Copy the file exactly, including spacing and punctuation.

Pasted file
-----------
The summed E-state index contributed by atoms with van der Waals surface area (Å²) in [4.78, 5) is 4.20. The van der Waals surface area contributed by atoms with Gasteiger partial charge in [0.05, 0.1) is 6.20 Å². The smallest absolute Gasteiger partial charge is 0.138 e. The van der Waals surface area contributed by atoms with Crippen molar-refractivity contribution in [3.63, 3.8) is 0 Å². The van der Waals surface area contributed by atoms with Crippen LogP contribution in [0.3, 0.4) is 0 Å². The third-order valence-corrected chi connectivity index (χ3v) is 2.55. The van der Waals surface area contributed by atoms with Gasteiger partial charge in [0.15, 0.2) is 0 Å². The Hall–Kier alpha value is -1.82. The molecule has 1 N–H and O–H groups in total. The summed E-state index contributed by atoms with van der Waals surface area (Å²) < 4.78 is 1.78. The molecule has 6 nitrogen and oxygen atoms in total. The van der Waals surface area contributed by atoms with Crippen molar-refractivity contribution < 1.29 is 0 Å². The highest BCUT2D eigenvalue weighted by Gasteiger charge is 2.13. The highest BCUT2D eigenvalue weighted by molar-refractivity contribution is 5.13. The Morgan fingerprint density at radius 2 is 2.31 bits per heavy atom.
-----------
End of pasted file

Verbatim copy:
The summed E-state index contributed by atoms with van der Waals surface area (Å²) in [4.78, 5) is 4.20. The van der Waals surface area contributed by atoms with Gasteiger partial charge in [0.05, 0.1) is 6.20 Å². The smallest absolute Gasteiger partial charge is 0.138 e. The van der Waals surface area contributed by atoms with Crippen molar-refractivity contribution in [3.63, 3.8) is 0 Å². The van der Waals surface area contributed by atoms with Crippen LogP contribution in [0.3, 0.4) is 0 Å². The third-order valence-corrected chi connectivity index (χ3v) is 2.55. The van der Waals surface area contributed by atoms with Gasteiger partial charge in [0.15, 0.2) is 0 Å². The Hall–Kier alpha value is -1.82. The molecule has 1 N–H and O–H groups in total. The summed E-state index contributed by atoms with van der Waals surface area (Å²) < 4.78 is 1.78. The molecule has 6 nitrogen and oxygen atoms in total. The van der Waals surface area contributed by atoms with Crippen molar-refractivity contribution < 1.29 is 0 Å². The highest BCUT2D eigenvalue weighted by Gasteiger charge is 2.13. The highest BCUT2D eigenvalue weighted by molar-refractivity contribution is 5.13. The Morgan fingerprint density at radius 2 is 2.31 bits per heavy atom.